Matthew Stafford v Bears: Is his confidence shaken? Who knows. But this is still a guy with the arm talent to toss the ball up to Calvin Johnson (and guess what: Calvin Johnson may not be as explosive as he once was, but he still has the height, the hands, and the route-running chops he has had throughout his career). Since facing San Diego’s weak secondary in Week 1 and Minnesota’s solid-but-unspectacular secondary in Week 2, Stafford has faced Denver, Seattle, and Arizona. His price has dropped as a result of those matchups, and he now takes on a Bears team with one of the worst pass defenses in football. I expect big things this week from Stafford (and from Calvin Johnson).
Andy Dalton at Bills: I talked about this in my NFL Edge this week, but I’ll talk about it again (because some of you, for some reason, are not Incentives members, and therefore do not get my full game-by-game breakdown that is posted each Wednesday in the form of the NFL Edge). The Bills have a solid pass defense, but they have faced more pass attempts than any team in the NFL. The reason? – teams would rather pass on the Bills than run. This is leading to lots of short, quick passes to counteract the Bills’ pass rush, and while the Bills are allowing the fourth-fewest pass yards per attempt in the NFL (the fewest pass yards per attempt if we take out Brady’s destruction of them in Week 2), this is still leading to enough yards to make quarterbacks and pass catchers viable plays. “More attempts,” by the way, is especially valuable for pass catchers on PPR sites (cough – A.J. Green – cough), and there should be enough volume here for Andy Dalton to put up yet another very strong game, especially considering his price.
Charcandrick West at Vikings: The reasons he is being undervalued? Fears that Knile Davis may carry a large chunk of the load, and reasonable thoughts from the “wait and see” crowd. The reason I will probably be using him this week? Andy Reid makes the decisions on game day, and he has shown the last two weeks that he prefers West over Davis; I expect West to get at least 75% of the snaps in this game, and that makes him an extremely usable fantasy option – especially at his price.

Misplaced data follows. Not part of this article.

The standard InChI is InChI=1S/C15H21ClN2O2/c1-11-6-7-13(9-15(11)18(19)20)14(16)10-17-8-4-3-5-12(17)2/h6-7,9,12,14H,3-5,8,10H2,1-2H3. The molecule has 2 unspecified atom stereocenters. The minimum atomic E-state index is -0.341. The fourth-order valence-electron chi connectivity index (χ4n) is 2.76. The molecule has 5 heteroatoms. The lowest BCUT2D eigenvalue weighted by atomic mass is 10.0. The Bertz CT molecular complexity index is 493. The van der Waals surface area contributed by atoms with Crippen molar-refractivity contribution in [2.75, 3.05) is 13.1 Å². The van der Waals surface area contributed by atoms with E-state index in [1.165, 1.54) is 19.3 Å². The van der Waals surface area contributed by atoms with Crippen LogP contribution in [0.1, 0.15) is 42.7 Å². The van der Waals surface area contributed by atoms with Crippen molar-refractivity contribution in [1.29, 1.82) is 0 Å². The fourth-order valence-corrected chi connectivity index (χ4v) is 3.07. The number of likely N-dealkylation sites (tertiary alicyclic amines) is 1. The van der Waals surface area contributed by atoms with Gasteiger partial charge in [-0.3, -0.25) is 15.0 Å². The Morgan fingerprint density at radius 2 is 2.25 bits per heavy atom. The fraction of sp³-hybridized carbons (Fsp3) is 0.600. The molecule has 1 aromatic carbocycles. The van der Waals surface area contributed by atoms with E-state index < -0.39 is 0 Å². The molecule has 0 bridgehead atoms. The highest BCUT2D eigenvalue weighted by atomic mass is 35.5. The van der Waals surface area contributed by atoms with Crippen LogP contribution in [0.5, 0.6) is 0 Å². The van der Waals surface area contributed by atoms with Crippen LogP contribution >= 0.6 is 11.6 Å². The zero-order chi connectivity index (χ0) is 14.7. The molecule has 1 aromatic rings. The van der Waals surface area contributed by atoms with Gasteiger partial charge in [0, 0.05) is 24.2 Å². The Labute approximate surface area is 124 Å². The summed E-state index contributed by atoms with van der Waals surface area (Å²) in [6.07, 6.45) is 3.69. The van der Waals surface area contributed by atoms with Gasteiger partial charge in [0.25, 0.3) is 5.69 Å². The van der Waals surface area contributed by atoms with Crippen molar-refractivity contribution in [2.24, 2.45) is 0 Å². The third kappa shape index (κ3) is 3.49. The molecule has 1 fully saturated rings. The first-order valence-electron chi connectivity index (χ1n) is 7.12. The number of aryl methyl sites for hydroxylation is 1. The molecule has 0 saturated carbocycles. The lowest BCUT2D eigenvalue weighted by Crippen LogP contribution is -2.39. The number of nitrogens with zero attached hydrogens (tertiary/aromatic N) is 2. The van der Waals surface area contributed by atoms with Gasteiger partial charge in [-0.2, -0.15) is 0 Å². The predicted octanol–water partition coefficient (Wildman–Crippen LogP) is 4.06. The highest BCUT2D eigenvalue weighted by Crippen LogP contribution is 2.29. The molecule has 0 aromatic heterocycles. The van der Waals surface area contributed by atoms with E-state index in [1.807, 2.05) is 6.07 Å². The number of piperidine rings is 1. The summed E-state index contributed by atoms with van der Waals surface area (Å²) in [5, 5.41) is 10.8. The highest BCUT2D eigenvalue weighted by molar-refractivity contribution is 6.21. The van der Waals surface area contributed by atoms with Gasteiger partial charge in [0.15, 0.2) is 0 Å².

Chris Ivory v Redskins: The Redskins have a solid run defense, yes. Chris Ivory does not catch passes, yes. But Ivory is highly likely to receive 20 touches in a game the Jets should be leading, and he will also be in line for any goal line work that is available. He may not have “win you the week” upside, but Ivory provides a very solid floor, and is a guy many will overlook this week as they either aim to “pay up” or “pay down” at running back.
Adrian Peterson v Chiefs: Matt Forte, Arian Foster, and Le’Veon Bell are all (obviously) strong plays this week. I may actually like Forte and Foster more than Peterson. But I also feel Peterson is going to go overlooked this week, as so many people will be gravitating toward those other three guys. Ever since the Week 1 Debacle, Norv Turner has corrected his mistakes, and is feeding the rock to Peterson relentlessly. Although the Chiefs have a solid run defense, it takes more than just “a solid run defense” to stop Peterson, and he is being used heavily enough in the passing game that his overall floor is about as high as anyone’s. Peterson makes for an excellent tournament play as the non-sexy pick of this group of high-end running backs.